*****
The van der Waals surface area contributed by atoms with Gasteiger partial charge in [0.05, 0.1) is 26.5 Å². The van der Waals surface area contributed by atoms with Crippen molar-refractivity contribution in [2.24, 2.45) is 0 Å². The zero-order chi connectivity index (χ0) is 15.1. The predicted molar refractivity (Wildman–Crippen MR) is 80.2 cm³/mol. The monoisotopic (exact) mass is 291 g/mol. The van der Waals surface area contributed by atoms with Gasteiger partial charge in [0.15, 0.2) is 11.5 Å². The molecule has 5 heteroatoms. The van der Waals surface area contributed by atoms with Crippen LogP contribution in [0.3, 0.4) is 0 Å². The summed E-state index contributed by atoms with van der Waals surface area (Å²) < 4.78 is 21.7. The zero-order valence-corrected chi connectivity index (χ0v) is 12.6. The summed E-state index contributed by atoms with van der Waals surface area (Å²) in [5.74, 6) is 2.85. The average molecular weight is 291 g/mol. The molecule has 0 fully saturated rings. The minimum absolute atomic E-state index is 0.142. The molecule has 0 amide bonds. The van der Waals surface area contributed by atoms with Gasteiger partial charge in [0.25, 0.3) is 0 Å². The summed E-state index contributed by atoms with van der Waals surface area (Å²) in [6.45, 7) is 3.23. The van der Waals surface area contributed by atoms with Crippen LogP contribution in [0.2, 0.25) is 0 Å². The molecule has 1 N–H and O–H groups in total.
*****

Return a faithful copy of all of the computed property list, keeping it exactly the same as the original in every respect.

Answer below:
The van der Waals surface area contributed by atoms with Gasteiger partial charge in [0.05, 0.1) is 26.5 Å². The van der Waals surface area contributed by atoms with Crippen molar-refractivity contribution in [2.24, 2.45) is 0 Å². The zero-order chi connectivity index (χ0) is 15.1. The predicted molar refractivity (Wildman–Crippen MR) is 80.2 cm³/mol. The monoisotopic (exact) mass is 291 g/mol. The van der Waals surface area contributed by atoms with Gasteiger partial charge in [0.15, 0.2) is 11.5 Å². The molecule has 5 heteroatoms. The van der Waals surface area contributed by atoms with Crippen LogP contribution in [0.3, 0.4) is 0 Å². The summed E-state index contributed by atoms with van der Waals surface area (Å²) < 4.78 is 21.7. The zero-order valence-corrected chi connectivity index (χ0v) is 12.6. The summed E-state index contributed by atoms with van der Waals surface area (Å²) in [5.74, 6) is 2.85. The average molecular weight is 291 g/mol. The molecule has 0 fully saturated rings. The minimum absolute atomic E-state index is 0.142. The molecule has 0 amide bonds. The van der Waals surface area contributed by atoms with Gasteiger partial charge in [0.25, 0.3) is 0 Å². The summed E-state index contributed by atoms with van der Waals surface area (Å²) in [6.45, 7) is 3.23. The van der Waals surface area contributed by atoms with Crippen LogP contribution in [0.2, 0.25) is 0 Å². The molecule has 1 N–H and O–H groups in total.